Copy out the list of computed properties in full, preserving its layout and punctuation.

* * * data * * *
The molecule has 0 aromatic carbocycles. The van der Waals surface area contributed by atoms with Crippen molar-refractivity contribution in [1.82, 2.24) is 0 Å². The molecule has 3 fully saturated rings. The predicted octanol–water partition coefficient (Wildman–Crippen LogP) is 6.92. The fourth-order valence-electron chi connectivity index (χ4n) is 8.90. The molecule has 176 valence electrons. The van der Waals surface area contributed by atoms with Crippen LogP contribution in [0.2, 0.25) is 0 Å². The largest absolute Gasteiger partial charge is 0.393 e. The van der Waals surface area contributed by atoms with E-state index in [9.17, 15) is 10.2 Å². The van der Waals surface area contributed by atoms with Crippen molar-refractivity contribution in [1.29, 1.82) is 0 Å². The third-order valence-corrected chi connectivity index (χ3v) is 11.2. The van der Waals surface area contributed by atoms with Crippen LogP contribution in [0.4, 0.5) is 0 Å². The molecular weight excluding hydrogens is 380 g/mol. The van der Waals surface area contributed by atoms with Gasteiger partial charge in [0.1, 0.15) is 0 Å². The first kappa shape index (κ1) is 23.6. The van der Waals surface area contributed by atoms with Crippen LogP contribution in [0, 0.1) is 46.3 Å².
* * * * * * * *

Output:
The molecule has 0 aromatic carbocycles. The van der Waals surface area contributed by atoms with Crippen molar-refractivity contribution in [1.82, 2.24) is 0 Å². The molecule has 3 fully saturated rings. The predicted octanol–water partition coefficient (Wildman–Crippen LogP) is 6.92. The fourth-order valence-electron chi connectivity index (χ4n) is 8.90. The molecule has 176 valence electrons. The van der Waals surface area contributed by atoms with Crippen LogP contribution in [0.2, 0.25) is 0 Å². The largest absolute Gasteiger partial charge is 0.393 e. The van der Waals surface area contributed by atoms with E-state index in [9.17, 15) is 10.2 Å². The van der Waals surface area contributed by atoms with Crippen molar-refractivity contribution in [1.29, 1.82) is 0 Å². The third-order valence-corrected chi connectivity index (χ3v) is 11.2. The van der Waals surface area contributed by atoms with Crippen LogP contribution in [0.4, 0.5) is 0 Å². The molecular weight excluding hydrogens is 380 g/mol. The van der Waals surface area contributed by atoms with Gasteiger partial charge in [0.1, 0.15) is 0 Å². The first kappa shape index (κ1) is 23.6. The van der Waals surface area contributed by atoms with Crippen LogP contribution in [0, 0.1) is 46.3 Å².